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Account Albany Albany Records already America appointed aristocracy assembly authority Bacon Berkeley Burk Carolina cause Chalmers CHAP character Charles charter church civil claimed colonists colony common Compare Connecticut conscience constitution continued council court death Delaware demanded desired Dutch elected emigrants England English equal established existence faith favor fear followed forms freedom friends governor grant Hening hope humanity hundred increased independence Indians influence institutions interests Island James king land laws legislation less letter liberty Lord Maryland Massachusetts ment mind monarch nature never North obtained parliament party passions peace Penn persons political popular possession present principles privileges proprietary Protestant province Quaker rebellion received Records religion religious representatives resisted restoration River royal royalists secure spirit thousand tion towns truth Virginia West whole York
Page 364 - I hope you will not be troubled at your change and the king's choice, for you are now fixed at the mercy of no governor that comes to make his fortune great ; you shall be governed by laws of your own making, and live a free, and, if you will, a sober and industrious people.
Page 383 - New • England had just terminated a disastrous war of extermination ; the Dutch were scarcely ever at peace with the Algonquins; the laws of Maryland refer to Indian hostilities and massacres which extended as far as Richmond. Penn came without arms; he declared his purpose to abstain from violence; he had no message but peace ; and not a drop of Quaker blood was ever shed by an Indian.
Page 368 - For their learning be liberal. Spare no cost; for by such parsimony all is lost that is saved: but let it be useful knowledge, such as is consistent with truth and godliness, not cherishing a vain conversation or idle mind, but ingenuity mixed with industry is good for the body and mind too.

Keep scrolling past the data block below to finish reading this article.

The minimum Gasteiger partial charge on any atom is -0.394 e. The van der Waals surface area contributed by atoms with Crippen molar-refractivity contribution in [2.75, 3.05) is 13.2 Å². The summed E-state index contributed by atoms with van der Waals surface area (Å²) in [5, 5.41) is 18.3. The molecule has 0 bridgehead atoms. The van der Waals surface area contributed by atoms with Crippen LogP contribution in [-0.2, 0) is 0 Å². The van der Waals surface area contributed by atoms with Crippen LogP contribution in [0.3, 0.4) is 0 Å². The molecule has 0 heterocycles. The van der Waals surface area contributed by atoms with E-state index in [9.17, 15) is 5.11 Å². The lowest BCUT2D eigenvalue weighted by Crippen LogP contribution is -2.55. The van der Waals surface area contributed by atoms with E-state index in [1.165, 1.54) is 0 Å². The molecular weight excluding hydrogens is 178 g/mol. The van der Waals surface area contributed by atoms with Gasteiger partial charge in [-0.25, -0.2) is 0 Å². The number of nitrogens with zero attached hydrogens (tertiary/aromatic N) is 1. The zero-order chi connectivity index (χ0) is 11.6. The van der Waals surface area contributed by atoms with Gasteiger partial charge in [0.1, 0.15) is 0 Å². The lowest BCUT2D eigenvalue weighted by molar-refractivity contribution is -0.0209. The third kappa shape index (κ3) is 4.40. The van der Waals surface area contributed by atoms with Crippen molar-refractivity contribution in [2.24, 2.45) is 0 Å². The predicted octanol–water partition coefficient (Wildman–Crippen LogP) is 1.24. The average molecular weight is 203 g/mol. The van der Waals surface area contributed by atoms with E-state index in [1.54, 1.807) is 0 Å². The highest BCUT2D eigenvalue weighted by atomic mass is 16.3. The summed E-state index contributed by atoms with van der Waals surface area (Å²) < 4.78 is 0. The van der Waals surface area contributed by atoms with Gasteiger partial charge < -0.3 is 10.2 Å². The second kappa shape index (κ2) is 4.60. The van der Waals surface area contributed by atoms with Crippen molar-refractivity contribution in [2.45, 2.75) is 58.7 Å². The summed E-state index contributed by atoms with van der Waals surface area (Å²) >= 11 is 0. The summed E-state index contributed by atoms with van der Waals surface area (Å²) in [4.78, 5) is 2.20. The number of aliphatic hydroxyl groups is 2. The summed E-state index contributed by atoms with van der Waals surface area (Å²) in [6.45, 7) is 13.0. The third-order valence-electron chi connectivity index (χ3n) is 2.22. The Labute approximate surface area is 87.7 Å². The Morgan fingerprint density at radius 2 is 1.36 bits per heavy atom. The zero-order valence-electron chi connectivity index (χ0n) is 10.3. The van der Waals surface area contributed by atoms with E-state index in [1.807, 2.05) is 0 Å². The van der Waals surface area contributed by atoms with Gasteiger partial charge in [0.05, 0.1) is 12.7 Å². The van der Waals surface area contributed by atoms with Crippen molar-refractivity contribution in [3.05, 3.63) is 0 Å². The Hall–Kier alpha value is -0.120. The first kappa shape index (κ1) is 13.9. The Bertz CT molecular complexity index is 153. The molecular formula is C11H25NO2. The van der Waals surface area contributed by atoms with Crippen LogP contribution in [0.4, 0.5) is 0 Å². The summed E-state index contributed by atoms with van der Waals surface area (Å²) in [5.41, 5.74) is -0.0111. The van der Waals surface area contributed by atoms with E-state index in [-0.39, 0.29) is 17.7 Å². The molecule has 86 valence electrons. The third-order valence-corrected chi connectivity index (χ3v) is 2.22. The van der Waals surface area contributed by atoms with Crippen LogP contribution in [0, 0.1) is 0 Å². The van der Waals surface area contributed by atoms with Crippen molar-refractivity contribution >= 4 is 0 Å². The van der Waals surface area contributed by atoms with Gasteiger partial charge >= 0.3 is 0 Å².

Page 30 - Men whose life, learning, faith, and pure intent Would have been held in high esteem with Paul, Must now be named and printed heretics By shallow Edwards and Scotch What d'ye call.
Page 332 - Moreover, when the Lord sent me forth into the world, He forbade me to put off my hat to any, high or low; and I was ,/ required to Thee and Thou all men and women, without any respect to rich or poor, great or small.
Page 366 - ... care for men of the highest attainments, even more than the office of correcting evil-doers ; and, without imposing one uniform model on all the world, without denying that time, place, and emergencies may bring with them a necessity or an excuse for monarchical, or even aristocratical institutions, he believed " any government to be free to the people, where the laws rule, and the people are a party to the laws.
Page 363 - I have, and for my business here, know that after many waitings, watchings, solicitings and disputes in Council, this day my country was confirmed to me under the great seal of England...
Page 366 - ... to support power in reverence with the people, and to secure the people from the abuse of power, that they may be free by their just obedience, and the magistrates honourable for their just administration ; for liberty without obedience is confusion, and obedience without liberty is slavery.
Page 57 - I give these books for the founding of a college in this colony.